Timothy P. WhiteThe higher education sector in the US is responsible for many of the world’s most influential ideas, values, and leaders. With a critical mass of these institutions — nearly 700 strong, representing 6 million students — now making real progress towards climate neutrality, the ACUPCC is laying an important foundation in creating the clean, green economy.

Looking ahead to the next academic year, the ACUPCC Steering Committee has identified three key ideas about how to build new momentum for this critical initiative.

First, we aim to ensure that all ACUPCC institutions are fulfilling their pledge, and realizing the benefits of a proactive climate action plan. In practice, the best metric for measuring fulfillment is the reporting rate — the percentage of ACUPCC schools that are up-to-date in publicly submitting their greenhouse gas inventories, climate action plans, and progress updates. At present, 66% of the network is in good standing with their reporting. We have a goal of increasing that number to at least 80% within the next twelve months.

Second Nature Briefing Paper Series #3: The Ultimate Stakes: Climate Change and the Fate of Civilization

July 7, 2011

By Dianne Dumanoski, Author and Environmental Journalist

(This article appears in the July, 2011 issue of The ACUPCC Implementer)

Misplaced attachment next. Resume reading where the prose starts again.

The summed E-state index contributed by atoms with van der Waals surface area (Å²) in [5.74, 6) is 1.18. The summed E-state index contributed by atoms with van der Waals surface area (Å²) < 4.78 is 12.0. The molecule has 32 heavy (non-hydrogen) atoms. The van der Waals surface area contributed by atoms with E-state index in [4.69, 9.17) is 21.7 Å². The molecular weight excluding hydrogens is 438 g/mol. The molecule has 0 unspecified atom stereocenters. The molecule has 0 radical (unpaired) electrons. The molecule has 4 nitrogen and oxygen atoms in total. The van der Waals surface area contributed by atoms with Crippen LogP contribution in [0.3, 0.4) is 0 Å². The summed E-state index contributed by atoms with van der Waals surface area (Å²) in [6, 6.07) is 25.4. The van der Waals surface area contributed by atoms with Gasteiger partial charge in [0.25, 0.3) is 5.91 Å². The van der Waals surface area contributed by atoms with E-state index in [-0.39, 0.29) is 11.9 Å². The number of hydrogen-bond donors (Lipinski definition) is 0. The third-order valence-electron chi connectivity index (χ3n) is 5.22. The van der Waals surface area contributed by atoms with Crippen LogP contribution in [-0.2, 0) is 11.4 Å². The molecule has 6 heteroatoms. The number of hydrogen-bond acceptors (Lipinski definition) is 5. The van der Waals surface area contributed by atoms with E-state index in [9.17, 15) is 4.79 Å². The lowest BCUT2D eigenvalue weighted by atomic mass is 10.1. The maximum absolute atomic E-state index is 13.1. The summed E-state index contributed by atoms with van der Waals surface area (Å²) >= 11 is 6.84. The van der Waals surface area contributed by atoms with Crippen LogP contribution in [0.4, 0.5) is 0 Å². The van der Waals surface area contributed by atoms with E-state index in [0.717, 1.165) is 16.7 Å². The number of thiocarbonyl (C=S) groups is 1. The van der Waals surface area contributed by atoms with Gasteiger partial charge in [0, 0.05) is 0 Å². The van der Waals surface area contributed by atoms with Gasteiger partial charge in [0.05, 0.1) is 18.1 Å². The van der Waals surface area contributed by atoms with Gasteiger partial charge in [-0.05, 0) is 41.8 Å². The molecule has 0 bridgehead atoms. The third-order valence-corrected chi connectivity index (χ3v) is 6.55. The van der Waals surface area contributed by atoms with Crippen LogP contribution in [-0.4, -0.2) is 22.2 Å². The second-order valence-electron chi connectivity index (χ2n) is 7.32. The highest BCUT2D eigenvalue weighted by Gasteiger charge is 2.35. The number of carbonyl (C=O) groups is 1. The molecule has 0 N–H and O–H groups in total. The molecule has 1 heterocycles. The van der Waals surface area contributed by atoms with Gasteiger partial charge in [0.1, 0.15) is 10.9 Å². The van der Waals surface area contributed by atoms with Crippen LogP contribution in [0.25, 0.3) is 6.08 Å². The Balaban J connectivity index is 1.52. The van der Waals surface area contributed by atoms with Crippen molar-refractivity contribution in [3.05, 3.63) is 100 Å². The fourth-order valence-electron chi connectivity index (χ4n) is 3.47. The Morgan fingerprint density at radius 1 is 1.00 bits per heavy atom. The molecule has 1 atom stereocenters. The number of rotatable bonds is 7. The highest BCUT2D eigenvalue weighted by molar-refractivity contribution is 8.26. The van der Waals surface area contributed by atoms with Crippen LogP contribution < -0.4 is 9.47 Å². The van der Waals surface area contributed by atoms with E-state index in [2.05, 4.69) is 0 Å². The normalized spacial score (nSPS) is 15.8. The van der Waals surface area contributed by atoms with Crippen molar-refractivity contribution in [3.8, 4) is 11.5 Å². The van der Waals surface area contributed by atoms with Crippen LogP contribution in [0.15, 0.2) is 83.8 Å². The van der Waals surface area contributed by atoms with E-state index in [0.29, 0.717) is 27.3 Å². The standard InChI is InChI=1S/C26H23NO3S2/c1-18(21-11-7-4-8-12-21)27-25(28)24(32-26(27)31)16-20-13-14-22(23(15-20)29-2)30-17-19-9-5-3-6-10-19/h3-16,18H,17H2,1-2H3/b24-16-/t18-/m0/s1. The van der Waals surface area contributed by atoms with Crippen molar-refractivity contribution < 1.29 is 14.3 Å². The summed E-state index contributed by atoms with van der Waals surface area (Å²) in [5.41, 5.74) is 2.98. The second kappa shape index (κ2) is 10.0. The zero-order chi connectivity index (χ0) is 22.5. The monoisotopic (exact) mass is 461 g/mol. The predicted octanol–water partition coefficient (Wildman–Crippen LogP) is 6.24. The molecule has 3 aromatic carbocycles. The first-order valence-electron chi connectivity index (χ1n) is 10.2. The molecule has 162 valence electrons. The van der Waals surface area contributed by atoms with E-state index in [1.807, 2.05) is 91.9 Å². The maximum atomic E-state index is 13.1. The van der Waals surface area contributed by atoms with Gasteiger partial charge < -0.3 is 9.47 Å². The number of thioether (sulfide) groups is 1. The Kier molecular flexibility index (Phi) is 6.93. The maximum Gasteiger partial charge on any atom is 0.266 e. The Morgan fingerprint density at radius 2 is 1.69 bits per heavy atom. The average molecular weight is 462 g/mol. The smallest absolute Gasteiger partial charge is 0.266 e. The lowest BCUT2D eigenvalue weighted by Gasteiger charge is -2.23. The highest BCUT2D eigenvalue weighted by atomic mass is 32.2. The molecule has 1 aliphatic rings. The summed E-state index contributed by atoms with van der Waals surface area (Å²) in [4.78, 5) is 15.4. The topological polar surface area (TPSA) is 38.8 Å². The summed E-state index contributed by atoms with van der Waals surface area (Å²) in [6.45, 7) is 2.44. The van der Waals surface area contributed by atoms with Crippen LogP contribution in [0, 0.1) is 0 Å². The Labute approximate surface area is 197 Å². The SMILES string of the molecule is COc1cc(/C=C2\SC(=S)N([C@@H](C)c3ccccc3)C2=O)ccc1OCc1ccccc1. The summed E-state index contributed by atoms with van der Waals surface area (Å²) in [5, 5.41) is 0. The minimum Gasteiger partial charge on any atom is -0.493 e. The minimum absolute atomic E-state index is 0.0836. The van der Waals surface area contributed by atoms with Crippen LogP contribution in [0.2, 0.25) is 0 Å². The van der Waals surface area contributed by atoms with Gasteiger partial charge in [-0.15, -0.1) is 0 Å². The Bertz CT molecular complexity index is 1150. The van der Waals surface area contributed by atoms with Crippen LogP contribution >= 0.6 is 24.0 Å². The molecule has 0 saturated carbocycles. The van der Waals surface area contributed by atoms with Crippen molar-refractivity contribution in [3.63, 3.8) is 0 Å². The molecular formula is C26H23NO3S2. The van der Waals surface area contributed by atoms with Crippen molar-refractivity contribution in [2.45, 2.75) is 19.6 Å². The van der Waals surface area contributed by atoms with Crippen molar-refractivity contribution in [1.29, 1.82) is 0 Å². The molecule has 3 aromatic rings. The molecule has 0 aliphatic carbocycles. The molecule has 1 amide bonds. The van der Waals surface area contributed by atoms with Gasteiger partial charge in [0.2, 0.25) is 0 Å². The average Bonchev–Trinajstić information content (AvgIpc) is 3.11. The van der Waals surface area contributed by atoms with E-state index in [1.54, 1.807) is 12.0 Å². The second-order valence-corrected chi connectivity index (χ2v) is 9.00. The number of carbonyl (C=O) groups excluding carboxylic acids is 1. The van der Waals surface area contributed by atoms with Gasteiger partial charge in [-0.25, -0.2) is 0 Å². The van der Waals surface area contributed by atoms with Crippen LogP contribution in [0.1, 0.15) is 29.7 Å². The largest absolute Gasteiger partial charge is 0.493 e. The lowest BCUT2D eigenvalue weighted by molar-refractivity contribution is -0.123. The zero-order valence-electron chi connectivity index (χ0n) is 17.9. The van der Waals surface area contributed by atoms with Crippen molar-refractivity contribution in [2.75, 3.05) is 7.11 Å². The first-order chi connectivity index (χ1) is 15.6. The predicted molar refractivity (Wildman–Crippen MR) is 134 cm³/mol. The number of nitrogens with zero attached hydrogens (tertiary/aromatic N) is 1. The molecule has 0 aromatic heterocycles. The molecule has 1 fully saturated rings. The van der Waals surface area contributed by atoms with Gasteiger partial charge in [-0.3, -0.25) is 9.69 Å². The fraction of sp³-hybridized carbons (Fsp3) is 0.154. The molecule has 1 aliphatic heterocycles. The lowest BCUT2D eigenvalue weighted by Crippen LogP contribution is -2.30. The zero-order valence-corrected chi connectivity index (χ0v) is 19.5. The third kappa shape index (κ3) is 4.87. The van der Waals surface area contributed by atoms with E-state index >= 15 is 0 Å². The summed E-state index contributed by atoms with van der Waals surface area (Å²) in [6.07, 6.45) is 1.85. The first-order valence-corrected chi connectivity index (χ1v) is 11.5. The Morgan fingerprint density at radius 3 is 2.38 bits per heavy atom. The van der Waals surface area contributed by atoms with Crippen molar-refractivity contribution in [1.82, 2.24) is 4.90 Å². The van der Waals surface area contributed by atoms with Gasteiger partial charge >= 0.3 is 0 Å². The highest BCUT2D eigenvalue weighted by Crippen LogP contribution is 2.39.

Download the PDF of the briefing paper.

Even for scientists, the challenge of global warming can be mind-boggling and complex, but the bottom line is both simple and clear. The change is already under way and hitting harder and faster than expected.[1] And what is ultimately at stake is the human way of life we call civilization.

Despite two decades of research and debate, the notion persists that climate disruption is primarily anenvironmental hazard — a dangerous misconception that continues to be widely perpetuated by those who urge action on climate change to “save the planet.” This plea, repeated even by Nobel laureates and editorial writers in the New York Times, belies the true nature of the danger. Based on what scientists now know about our planet’s eventful history, it is a safe bet that Earth itself will survive fossil fuels and industrial civilization just as it has endured previous calamities —asteroid hits, a catastrophic oxygen pollution crisis, and even the deep freeze of “snowball Earth”.